I’ve recently read a couple articles that have me thinking about perspective. One involved a seemingly straightforward case of spiritual abuse. It couldn’t have been clearer from the original article that a pastor was not only being a jerk but he was leading others to behave in a way that was completely opposite to the gospel. And then, as Paul Harvey used to say on radio, the rest of the story. Turns out the black and white original was really full of shades of grey and the lines were much blurrier than at first glance. And I was reminded that our interpretation of information is often filtered through our preconceptions and prejudices. In fact, usually we only see or hear the things that reinforce what we already believe.
The second article I came across made me wonder about my own ability, or lack thereof, to lay aside my prejudices and evaluate an idea. The article was in Christianity Today and asked the loaded question, “When are we going to grow up?” The “we” refers specifically to white, evangelical Christianity in North America. The author, Thomas Bergler, argues that youth ministry over the last 40+ years has led to a present day juvenilization of American Christianity. Bergler defines juvenilization for us in the article, “Juvenilization is the process by which the religious beliefs, practices, and developmental characteristics of adolescents become accepted as appropriate for adults.” From there he launches into a critique of the contemporary evangelical church and insists that all the worse characteristics, the most immature of adolescence is true of the present day evangelical church.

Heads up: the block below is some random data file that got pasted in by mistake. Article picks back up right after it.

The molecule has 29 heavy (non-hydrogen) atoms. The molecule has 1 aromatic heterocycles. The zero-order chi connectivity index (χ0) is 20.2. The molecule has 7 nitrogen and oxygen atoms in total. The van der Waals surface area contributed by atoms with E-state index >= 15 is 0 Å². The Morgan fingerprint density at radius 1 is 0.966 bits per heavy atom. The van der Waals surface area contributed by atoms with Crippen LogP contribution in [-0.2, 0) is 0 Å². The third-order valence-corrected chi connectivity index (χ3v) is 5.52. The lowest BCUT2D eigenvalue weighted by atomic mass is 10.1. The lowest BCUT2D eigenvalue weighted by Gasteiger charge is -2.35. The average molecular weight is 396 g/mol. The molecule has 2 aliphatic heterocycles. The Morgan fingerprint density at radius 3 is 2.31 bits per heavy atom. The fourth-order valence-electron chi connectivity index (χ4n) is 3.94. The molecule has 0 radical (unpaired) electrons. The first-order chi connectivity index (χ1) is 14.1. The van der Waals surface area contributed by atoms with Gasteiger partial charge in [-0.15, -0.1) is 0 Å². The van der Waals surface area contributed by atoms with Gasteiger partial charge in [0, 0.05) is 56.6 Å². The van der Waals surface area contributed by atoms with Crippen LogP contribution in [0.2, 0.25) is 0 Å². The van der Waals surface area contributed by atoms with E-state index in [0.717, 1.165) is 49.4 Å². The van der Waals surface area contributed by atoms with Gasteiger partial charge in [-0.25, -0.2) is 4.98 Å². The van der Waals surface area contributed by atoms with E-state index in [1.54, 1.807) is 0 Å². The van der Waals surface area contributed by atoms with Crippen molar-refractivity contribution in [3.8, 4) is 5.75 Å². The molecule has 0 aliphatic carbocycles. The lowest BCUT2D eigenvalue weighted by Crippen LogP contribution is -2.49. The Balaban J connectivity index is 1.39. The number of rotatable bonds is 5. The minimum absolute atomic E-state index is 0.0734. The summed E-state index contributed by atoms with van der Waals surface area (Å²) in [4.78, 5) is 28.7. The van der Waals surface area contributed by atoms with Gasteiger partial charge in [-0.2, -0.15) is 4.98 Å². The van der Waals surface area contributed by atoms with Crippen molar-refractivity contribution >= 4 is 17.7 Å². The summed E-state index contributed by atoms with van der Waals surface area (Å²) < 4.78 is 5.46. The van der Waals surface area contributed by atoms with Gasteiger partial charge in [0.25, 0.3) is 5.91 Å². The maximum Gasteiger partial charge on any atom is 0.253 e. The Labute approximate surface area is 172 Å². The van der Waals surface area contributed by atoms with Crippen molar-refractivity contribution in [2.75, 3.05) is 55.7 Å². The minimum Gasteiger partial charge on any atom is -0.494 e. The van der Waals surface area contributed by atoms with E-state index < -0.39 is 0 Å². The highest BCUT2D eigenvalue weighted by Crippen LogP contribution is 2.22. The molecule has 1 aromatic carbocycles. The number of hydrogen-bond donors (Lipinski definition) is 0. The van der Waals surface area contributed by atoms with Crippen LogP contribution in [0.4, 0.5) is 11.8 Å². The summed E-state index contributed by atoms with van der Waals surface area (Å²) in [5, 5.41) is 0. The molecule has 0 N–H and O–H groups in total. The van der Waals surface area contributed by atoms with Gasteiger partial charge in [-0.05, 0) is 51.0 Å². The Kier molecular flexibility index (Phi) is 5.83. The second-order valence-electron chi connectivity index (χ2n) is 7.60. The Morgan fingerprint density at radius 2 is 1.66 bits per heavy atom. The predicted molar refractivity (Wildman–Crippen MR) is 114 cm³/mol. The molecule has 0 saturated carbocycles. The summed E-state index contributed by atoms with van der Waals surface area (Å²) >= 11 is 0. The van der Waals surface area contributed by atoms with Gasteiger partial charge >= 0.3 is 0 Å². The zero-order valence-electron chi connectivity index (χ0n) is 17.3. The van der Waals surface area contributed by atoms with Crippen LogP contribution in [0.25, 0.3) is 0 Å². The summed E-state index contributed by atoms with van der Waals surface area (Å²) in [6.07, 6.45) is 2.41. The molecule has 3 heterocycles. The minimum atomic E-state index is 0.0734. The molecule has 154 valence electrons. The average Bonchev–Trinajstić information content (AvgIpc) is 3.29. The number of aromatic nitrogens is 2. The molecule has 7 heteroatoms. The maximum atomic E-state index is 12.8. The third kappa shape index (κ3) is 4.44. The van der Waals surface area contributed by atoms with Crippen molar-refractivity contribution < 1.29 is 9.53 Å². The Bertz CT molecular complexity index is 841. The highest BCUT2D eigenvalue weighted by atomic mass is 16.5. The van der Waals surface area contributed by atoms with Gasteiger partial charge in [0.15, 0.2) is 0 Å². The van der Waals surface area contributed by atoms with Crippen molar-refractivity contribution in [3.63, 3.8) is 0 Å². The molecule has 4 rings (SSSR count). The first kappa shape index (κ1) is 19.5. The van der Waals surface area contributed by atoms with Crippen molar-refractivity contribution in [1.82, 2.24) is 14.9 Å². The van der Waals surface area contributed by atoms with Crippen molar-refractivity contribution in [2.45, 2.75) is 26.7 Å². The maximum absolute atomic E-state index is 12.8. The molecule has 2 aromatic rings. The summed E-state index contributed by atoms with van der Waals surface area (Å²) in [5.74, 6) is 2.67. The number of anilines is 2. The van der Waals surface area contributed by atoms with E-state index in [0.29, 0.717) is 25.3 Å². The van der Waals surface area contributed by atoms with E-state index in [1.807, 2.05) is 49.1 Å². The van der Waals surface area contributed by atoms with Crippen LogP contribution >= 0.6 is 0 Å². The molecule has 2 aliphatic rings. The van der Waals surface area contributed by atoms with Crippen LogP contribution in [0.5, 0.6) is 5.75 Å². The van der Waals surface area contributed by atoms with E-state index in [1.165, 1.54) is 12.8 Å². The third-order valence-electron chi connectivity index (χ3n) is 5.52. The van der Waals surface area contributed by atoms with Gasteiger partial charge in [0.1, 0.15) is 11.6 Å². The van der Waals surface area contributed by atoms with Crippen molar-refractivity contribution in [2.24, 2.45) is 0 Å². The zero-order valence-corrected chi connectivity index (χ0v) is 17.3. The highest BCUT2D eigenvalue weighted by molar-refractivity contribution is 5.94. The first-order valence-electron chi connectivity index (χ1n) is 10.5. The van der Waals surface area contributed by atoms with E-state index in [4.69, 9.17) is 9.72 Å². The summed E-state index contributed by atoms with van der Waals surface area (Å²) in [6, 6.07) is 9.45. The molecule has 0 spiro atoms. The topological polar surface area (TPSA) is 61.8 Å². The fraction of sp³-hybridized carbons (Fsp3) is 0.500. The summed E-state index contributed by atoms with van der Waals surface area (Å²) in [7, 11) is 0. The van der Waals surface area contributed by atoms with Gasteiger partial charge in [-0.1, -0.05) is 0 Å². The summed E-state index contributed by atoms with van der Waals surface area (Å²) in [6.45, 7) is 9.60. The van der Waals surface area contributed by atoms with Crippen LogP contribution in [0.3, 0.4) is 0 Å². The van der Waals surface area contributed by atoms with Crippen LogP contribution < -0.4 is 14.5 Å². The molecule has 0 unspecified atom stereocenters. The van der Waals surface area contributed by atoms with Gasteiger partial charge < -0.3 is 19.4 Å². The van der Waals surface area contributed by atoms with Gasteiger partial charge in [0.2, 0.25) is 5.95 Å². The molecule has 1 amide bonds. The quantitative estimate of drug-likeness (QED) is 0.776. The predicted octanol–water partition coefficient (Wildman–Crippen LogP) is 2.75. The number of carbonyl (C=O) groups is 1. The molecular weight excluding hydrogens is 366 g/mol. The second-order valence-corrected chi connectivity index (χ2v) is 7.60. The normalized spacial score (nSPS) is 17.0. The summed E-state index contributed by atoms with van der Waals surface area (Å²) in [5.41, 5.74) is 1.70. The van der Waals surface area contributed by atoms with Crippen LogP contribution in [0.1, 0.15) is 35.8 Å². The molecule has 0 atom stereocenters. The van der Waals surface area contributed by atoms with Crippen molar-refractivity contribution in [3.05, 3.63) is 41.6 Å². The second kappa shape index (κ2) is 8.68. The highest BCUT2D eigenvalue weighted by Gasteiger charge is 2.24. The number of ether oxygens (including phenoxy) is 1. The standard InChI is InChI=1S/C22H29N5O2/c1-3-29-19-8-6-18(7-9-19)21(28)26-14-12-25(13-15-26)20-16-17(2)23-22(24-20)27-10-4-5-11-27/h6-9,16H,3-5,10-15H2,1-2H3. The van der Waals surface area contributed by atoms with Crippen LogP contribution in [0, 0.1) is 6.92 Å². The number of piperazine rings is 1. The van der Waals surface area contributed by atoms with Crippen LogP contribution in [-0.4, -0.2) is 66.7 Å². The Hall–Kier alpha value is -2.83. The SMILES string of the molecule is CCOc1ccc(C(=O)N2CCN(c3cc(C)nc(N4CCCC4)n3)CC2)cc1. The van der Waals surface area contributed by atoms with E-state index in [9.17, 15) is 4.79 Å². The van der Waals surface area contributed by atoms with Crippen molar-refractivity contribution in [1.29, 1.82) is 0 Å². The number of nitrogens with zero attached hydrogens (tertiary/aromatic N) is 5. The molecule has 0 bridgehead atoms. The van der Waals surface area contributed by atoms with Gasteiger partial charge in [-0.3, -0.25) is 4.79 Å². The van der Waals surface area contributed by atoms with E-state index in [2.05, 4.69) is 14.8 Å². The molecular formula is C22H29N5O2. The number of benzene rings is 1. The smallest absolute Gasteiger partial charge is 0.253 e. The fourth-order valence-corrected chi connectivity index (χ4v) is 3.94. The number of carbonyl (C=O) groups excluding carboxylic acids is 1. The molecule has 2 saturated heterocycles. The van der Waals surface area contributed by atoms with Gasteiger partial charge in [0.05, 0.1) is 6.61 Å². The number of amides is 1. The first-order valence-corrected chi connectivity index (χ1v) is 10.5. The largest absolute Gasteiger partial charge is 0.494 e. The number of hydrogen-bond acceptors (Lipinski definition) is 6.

Here’s where I issue some disclaimers, or at least tell on myself. First, I’m no stranger to critiquing the contemporary church. Second, I’ve invested the biggest part of my professional life, to date, in ministry with and to youth. Third, I am rather partial to the emerging church – not emergent, which is a whole other animal, and I think reformation is an ongoing process not reserved exclusively for monks like Luther or intellectuals like Calvin. Fourth and finally, given what I consider the earthiness of the Hebrew faith of which we are a part, I lean towards a more expressive, poetic and emotionally rich faith experience than the more “serious” one that Bergler seems keen for.
You can read the article here. It’s long. Take some time and come back and finish reading this later if you’re up for it.
Are there problems with the church today? Absolutely. Were there in the first century? Absolutely. Was Youth for Christ to blame? Absolutely not. Immaturity seems to be part of the process we pass through on our way to growing up. At any given time I think a local church will be marked by the healthy mixture in its midst of believers across that spectrum of growing up into mature disciples.
Bergler, tracing the juvenilization of the church back to youth ministry of the 30s and 40s writes, “One mid-1940s teenage girl said, 'We just want to live our own lives. We're not in a hurry to grow up and get all serious and morbid like older people.' Of course, girls who just want to have fun make poor saviors of the world.” Pulling a quote from a teenage girl in the 40s is hardly representative of all the teenagers following Jesus in the 40s or in any other decade. But it is this attitude that Bergler suggests is prevalent in today’s evangelical church. And he suggests it’s demonstrated in rock music worship and lyrics that sound like Jesus is our boyfriend.